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Darwin Correspondence Project

To Skeffington Poole   22 October [1858]1

Down Bromley Kent

Oct 22

Dear Sir

I really do not know how to thank you sufficiently for your great kindness. I never dreamed of receiving so much, & to me such important, information. You cannot imagine how much your communication has interested me.2

You are so kind as to say that I may ask you any other question; but I will not again (ie. after this note) be so unreasonable as to trouble you again.

My last note crossed your communication3   you have fully anticipated my questions about stripes on face.

(1) will you inform me whether the Kattywars are cob-built?

(2) I earnestly hope that you will permit me to quote your name as my authority for such facts as I shall have occasion to give.4

(3) You refer to the wild Ass on the banks of the Runn.5 I presume that this is the Equus Hemionus of Naturalists; if so, it has list down the back, but no shoulder stripe. Is this so? You refer to stripes on the young of this animal: any information on this head would be particularly valuable to me. What is general colour of the young? I have seen it stated that sometimes the faintest trace of a shoulder stripe may be detected on the Hemionus.

The reason why I asked about Duns (with stripes) appearing when horses of other colours are crossed, was because I know a case of a Dun (in my sense of word) Cart-Horse of the Belgian breed with double-shoulder stripe; & a case of very small Dun Welch Pony with treble shoulder stripe (these facts made me ask about double shoulder stripe in Kattywar breed, which latter fact is quite new to me) & I thought it improbable that both great Cart-Horse & small Welch Pony should have had a cross with any fine pure Dun Breed, such as that of Kattywar.6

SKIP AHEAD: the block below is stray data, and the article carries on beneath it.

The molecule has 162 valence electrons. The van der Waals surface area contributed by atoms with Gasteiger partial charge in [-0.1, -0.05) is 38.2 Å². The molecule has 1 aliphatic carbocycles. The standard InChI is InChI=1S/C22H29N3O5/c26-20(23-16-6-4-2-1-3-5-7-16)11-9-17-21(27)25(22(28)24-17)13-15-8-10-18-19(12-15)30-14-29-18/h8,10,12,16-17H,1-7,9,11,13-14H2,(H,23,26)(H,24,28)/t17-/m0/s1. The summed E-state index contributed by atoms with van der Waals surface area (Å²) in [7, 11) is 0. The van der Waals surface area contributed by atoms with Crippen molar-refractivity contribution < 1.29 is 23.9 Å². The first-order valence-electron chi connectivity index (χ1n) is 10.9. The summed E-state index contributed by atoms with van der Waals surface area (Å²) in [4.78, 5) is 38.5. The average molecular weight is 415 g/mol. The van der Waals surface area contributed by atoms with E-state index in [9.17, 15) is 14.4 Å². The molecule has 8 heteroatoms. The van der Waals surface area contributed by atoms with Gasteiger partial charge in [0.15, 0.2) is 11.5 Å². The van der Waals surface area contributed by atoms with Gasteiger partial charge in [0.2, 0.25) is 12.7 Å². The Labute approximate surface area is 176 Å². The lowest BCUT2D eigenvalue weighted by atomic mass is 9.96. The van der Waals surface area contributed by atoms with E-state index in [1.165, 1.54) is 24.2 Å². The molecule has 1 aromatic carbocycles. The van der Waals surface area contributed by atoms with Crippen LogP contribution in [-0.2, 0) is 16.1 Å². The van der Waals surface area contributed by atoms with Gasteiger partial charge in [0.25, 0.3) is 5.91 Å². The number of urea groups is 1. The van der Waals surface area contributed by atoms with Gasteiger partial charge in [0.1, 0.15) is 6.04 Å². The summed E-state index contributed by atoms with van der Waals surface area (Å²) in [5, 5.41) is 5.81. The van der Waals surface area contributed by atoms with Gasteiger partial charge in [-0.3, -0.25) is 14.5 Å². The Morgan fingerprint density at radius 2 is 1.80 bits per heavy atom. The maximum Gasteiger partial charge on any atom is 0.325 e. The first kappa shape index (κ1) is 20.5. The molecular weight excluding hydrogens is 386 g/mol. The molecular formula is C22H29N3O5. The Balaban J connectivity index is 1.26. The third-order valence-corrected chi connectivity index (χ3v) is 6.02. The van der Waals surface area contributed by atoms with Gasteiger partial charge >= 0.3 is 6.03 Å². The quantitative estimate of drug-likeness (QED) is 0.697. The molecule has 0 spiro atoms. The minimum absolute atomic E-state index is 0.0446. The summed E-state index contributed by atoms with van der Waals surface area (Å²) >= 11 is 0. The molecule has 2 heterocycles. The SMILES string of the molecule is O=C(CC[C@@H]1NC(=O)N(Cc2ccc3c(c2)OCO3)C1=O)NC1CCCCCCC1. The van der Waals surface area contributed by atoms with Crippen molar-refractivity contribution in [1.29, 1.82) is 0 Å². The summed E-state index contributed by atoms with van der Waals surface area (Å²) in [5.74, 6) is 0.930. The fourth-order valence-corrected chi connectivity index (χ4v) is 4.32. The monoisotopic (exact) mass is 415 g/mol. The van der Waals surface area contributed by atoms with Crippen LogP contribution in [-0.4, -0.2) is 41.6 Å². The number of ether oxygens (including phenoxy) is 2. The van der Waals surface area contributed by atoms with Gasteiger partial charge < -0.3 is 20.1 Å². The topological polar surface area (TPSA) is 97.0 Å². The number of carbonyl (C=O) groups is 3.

I asked about face-stripes, from the singular fact of such appearing in two hybrids from the Hemionus & Common Ass.7

I have seen it stated in print that the common domestic ass sometimes has double shoulder stripes, but I know not whether to believe it.8 But perhaps these details may be troubling you as trifling, though so interesting to me, in trying to make out something on the inheritance of characters & variation in general.—

I shall soon be writing to Col. Curtis9 & shall tell him how deeply indebted I am to your very great kindness.—

With my cordial thanks, | I beg permission to remain Dear Sir | Yours faithfully & obliged | Charles Darwin


The date is established by the relationship between this letter and the letter to Skeffington Poole, 20 October [1858] (this volume, Supplement).
CD cited Skeffington Poole by name in Origin, pp. 163, 164, and 166, and Variation 1: 58, 59, 2: 43.
See this volume, Supplement, letter from Skeffington Poole, [21 October 1858] and n. 4.
See Origin, p. 164, and Variation 1: 57. See also Correspondence vol. 7, letter to W. E. Darwin, [26 May 1858] and n. 9. CD was interested in collecting examples of stripes appearing in dun-coloured horses as an illustration of reversion to ancestral characters (see Origin, pp. 163–7, and Variation 1: 55–61). He believed that stripes occurred most often in duns.
See Origin, p. 165.
See Variation 1: 63. CD refers to W. C. L. Martin 1845, p. 205. There is an annotated copy of W. C. L. Martin 1845 in the Darwin Library–CUL (Marginalia 1: 568–9).
See this volume, Supplement, letter to Skeffington Poole, 20 October [1858] and n. 4.


Asks supplementary questions about Kattywar (Kathiawari) horses in India.

Letter details

Letter no.
Charles Robert Darwin
Skeffington Poole
Source of text
Ronald Levine, Modern 1st Editions

Please cite as

Darwin Correspondence Project, “Letter no. 2346H,” accessed on 17 January 2020,

Also published in The Correspondence of Charles Darwin, vol. 18 (Supplement)